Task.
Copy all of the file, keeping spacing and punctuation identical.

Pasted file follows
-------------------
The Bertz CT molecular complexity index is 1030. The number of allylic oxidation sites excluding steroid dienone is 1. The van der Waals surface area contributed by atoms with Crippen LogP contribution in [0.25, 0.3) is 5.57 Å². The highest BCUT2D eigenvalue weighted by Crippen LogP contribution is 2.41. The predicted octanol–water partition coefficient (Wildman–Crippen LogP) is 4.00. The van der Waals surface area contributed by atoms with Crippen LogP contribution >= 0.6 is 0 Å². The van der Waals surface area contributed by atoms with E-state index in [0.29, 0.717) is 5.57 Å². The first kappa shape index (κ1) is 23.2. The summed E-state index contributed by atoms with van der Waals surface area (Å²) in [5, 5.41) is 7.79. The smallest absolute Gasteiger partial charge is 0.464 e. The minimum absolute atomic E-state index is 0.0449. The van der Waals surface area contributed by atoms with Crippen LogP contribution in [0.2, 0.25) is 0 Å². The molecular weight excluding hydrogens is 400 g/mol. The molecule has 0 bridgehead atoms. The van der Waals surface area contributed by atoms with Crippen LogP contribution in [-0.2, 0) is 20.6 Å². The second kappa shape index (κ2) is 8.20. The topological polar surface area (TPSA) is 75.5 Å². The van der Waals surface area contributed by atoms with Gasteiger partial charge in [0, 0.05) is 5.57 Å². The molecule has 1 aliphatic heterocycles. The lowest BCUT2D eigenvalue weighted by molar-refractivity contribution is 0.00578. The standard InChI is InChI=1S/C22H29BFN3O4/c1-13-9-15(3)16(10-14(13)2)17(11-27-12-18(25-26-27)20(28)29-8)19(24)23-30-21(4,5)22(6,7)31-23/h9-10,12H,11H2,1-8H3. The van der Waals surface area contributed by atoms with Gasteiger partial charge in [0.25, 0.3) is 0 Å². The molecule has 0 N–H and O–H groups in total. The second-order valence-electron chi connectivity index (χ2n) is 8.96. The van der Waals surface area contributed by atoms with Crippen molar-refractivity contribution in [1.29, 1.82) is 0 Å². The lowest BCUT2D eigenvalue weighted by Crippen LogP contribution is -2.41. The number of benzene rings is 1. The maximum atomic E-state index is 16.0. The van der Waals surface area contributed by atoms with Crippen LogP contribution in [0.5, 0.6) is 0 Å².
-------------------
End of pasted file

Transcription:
The Bertz CT molecular complexity index is 1030. The number of allylic oxidation sites excluding steroid dienone is 1. The van der Waals surface area contributed by atoms with Crippen LogP contribution in [0.25, 0.3) is 5.57 Å². The highest BCUT2D eigenvalue weighted by Crippen LogP contribution is 2.41. The predicted octanol–water partition coefficient (Wildman–Crippen LogP) is 4.00. The van der Waals surface area contributed by atoms with Crippen LogP contribution >= 0.6 is 0 Å². The van der Waals surface area contributed by atoms with E-state index in [0.29, 0.717) is 5.57 Å². The first kappa shape index (κ1) is 23.2. The summed E-state index contributed by atoms with van der Waals surface area (Å²) in [5, 5.41) is 7.79. The smallest absolute Gasteiger partial charge is 0.464 e. The minimum absolute atomic E-state index is 0.0449. The van der Waals surface area contributed by atoms with Crippen LogP contribution in [0.2, 0.25) is 0 Å². The molecular weight excluding hydrogens is 400 g/mol. The molecule has 0 bridgehead atoms. The van der Waals surface area contributed by atoms with Crippen LogP contribution in [-0.2, 0) is 20.6 Å². The second kappa shape index (κ2) is 8.20. The topological polar surface area (TPSA) is 75.5 Å². The van der Waals surface area contributed by atoms with Gasteiger partial charge in [0, 0.05) is 5.57 Å². The molecule has 1 aliphatic heterocycles. The lowest BCUT2D eigenvalue weighted by molar-refractivity contribution is 0.00578. The standard InChI is InChI=1S/C22H29BFN3O4/c1-13-9-15(3)16(10-14(13)2)17(11-27-12-18(25-26-27)20(28)29-8)19(24)23-30-21(4,5)22(6,7)31-23/h9-10,12H,11H2,1-8H3. The van der Waals surface area contributed by atoms with Gasteiger partial charge in [0.25, 0.3) is 0 Å². The molecule has 0 N–H and O–H groups in total. The second-order valence-electron chi connectivity index (χ2n) is 8.96. The van der Waals surface area contributed by atoms with Crippen molar-refractivity contribution in [1.29, 1.82) is 0 Å². The lowest BCUT2D eigenvalue weighted by Crippen LogP contribution is -2.41. The number of benzene rings is 1. The maximum atomic E-state index is 16.0. The van der Waals surface area contributed by atoms with Crippen LogP contribution in [0.5, 0.6) is 0 Å².